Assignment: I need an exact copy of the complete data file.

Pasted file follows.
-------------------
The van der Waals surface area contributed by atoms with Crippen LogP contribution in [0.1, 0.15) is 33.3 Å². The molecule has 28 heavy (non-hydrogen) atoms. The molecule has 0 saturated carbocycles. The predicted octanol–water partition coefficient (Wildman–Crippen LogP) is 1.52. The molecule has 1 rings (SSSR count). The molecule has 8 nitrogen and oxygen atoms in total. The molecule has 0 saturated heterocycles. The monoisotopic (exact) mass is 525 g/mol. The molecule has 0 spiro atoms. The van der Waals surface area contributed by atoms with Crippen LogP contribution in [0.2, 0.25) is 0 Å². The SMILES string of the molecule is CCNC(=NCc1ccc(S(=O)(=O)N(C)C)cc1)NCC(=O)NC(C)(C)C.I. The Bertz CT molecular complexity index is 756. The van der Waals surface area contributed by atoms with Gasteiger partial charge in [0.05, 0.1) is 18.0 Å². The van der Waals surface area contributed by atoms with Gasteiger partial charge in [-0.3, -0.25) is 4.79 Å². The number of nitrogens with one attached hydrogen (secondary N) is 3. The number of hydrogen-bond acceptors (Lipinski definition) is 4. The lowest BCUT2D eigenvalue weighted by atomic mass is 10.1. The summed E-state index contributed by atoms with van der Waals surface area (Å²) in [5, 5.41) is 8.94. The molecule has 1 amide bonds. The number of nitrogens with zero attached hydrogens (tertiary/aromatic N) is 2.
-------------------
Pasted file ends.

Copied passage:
The van der Waals surface area contributed by atoms with Crippen LogP contribution in [0.1, 0.15) is 33.3 Å². The molecule has 28 heavy (non-hydrogen) atoms. The molecule has 0 saturated carbocycles. The predicted octanol–water partition coefficient (Wildman–Crippen LogP) is 1.52. The molecule has 1 rings (SSSR count). The molecule has 8 nitrogen and oxygen atoms in total. The molecule has 0 saturated heterocycles. The monoisotopic (exact) mass is 525 g/mol. The molecule has 0 spiro atoms. The van der Waals surface area contributed by atoms with Crippen LogP contribution in [0.2, 0.25) is 0 Å². The SMILES string of the molecule is CCNC(=NCc1ccc(S(=O)(=O)N(C)C)cc1)NCC(=O)NC(C)(C)C.I. The Bertz CT molecular complexity index is 756. The van der Waals surface area contributed by atoms with Gasteiger partial charge in [0.05, 0.1) is 18.0 Å². The van der Waals surface area contributed by atoms with Gasteiger partial charge in [-0.3, -0.25) is 4.79 Å². The number of nitrogens with one attached hydrogen (secondary N) is 3. The number of hydrogen-bond acceptors (Lipinski definition) is 4. The lowest BCUT2D eigenvalue weighted by atomic mass is 10.1. The summed E-state index contributed by atoms with van der Waals surface area (Å²) in [5, 5.41) is 8.94. The molecule has 1 amide bonds. The number of nitrogens with zero attached hydrogens (tertiary/aromatic N) is 2.